Housing costs go through the roof

September 21, 2001

Student rent is rocketing at a rate far higher than inflation, according a survey compiled by the National Union of Students. This increase often takes students by surprise, leaving them struggling to cover the cost.

Rachel Cashman, former NUS vice-president for welfare, said: "It is a fundamental right to have accommodation that is safe and secure. Rising rents force students into substandard housing, putting them at personal risk."

The average weekly rent for a single self-catering unit has risen by 8.2 per cent since 1999-2000. Inflation and the increase of the student loan for the same period were below 3 per cent. The Department for Education and Skills said there were no plans to increase the loan to match the rise in accommodation costs.

London students spend the highest proportion of their income on rent, at 70 per cent, with those outside the capital spending 62 per cent. The average cost of rent in inner London is £79.18, greater London £69.98 and outside of London £55.54. The top ten most expensive universities for self-catered accommodation are all in London, with the London School of Economics topping the list at an average of £100 a week. The LSE has a few cheaper rooms, but they are further from the campus.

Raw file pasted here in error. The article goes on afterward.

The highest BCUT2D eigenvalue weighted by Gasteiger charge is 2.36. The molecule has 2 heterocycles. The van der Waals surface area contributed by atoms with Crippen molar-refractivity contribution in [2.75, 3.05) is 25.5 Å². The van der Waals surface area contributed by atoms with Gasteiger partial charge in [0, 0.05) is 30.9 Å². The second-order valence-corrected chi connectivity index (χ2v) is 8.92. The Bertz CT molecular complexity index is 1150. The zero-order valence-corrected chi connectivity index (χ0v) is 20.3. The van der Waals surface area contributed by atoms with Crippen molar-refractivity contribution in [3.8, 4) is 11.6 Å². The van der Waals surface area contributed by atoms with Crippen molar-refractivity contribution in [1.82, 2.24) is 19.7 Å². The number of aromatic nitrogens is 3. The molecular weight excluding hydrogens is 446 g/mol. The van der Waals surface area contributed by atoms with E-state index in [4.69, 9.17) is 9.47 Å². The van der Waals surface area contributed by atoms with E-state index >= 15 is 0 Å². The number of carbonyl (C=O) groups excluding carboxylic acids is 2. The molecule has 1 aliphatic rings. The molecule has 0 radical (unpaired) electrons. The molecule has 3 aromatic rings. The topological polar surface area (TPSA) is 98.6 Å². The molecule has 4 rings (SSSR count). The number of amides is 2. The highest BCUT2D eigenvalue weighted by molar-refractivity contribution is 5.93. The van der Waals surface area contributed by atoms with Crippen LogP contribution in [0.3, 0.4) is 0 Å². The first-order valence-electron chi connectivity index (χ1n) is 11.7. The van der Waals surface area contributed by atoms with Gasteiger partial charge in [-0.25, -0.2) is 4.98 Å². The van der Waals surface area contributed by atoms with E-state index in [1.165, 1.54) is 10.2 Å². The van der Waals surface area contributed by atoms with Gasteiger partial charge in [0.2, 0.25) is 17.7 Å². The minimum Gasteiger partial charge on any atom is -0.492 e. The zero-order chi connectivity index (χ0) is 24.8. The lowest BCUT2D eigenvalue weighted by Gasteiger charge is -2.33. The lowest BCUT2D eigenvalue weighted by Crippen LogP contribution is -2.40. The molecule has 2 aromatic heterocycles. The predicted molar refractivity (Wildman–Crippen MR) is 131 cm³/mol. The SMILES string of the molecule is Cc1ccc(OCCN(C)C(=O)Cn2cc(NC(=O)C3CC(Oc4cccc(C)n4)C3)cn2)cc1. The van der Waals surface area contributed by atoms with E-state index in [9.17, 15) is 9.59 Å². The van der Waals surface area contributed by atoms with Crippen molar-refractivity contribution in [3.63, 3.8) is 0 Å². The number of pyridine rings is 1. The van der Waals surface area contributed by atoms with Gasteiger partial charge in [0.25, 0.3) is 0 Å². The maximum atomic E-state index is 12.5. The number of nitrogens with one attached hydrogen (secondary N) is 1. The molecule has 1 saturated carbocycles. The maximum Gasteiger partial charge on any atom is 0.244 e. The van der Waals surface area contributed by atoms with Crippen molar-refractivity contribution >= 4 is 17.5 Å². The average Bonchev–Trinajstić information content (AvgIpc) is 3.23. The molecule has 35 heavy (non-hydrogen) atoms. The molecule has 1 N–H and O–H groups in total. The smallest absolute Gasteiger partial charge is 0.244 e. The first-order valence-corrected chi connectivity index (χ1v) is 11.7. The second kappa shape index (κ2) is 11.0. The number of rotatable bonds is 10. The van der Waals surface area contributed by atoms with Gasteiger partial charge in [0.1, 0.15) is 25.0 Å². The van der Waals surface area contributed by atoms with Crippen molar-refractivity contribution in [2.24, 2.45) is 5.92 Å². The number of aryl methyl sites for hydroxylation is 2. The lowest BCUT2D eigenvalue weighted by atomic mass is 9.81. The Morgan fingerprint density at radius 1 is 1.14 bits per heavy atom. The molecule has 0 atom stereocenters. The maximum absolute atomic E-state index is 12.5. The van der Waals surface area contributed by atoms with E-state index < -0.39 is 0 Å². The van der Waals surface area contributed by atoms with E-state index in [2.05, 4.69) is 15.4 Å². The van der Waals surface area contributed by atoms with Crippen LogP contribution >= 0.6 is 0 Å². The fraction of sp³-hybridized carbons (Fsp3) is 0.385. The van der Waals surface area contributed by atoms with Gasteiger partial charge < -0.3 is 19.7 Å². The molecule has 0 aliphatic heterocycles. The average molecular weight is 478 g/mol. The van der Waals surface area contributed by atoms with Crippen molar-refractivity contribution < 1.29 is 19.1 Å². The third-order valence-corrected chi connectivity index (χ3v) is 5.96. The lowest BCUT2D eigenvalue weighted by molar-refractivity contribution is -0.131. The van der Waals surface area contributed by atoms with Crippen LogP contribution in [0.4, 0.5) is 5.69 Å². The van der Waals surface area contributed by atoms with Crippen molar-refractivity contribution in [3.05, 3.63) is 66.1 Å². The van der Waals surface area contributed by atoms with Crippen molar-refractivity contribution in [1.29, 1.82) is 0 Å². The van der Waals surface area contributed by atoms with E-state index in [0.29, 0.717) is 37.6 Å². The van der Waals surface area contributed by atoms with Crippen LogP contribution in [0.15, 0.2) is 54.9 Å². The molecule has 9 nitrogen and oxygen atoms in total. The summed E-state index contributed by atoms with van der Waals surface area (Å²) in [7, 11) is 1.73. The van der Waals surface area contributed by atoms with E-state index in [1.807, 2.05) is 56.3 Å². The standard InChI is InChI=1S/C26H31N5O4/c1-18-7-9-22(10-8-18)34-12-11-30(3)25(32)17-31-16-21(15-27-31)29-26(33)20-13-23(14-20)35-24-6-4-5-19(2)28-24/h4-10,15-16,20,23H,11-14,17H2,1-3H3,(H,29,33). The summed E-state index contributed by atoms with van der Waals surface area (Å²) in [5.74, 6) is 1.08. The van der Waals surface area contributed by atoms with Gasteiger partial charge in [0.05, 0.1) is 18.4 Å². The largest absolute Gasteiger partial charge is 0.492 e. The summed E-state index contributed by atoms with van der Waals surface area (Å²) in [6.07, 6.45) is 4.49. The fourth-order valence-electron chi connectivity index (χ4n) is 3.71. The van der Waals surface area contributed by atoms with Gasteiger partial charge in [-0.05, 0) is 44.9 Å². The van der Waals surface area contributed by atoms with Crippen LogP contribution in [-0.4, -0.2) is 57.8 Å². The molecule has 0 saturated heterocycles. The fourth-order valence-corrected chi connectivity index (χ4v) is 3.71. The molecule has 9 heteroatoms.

Claire Taylor, LSE student union general secretary said: "You get what you pay for, there is a huge difference in the standard of different accommodations."

Queen Mary and Westfield College, which ranks as third most expensive, is adding accommodation for 1,000 students at a cost of £35 million. To help cover the cost, 6.5 per cent has been added on top of inflation to rent, taking the rise to 9.5 per cent.

Despite the spiralling cost, demand for accommodation far outweighs supply. "Price rises can be an issue, but even more of an issue is the fact that there is not enough accommodation. There is a waiting list of 1,500 people hoping for places and there are only 7,000 students at LSE," Ms Taylor said.

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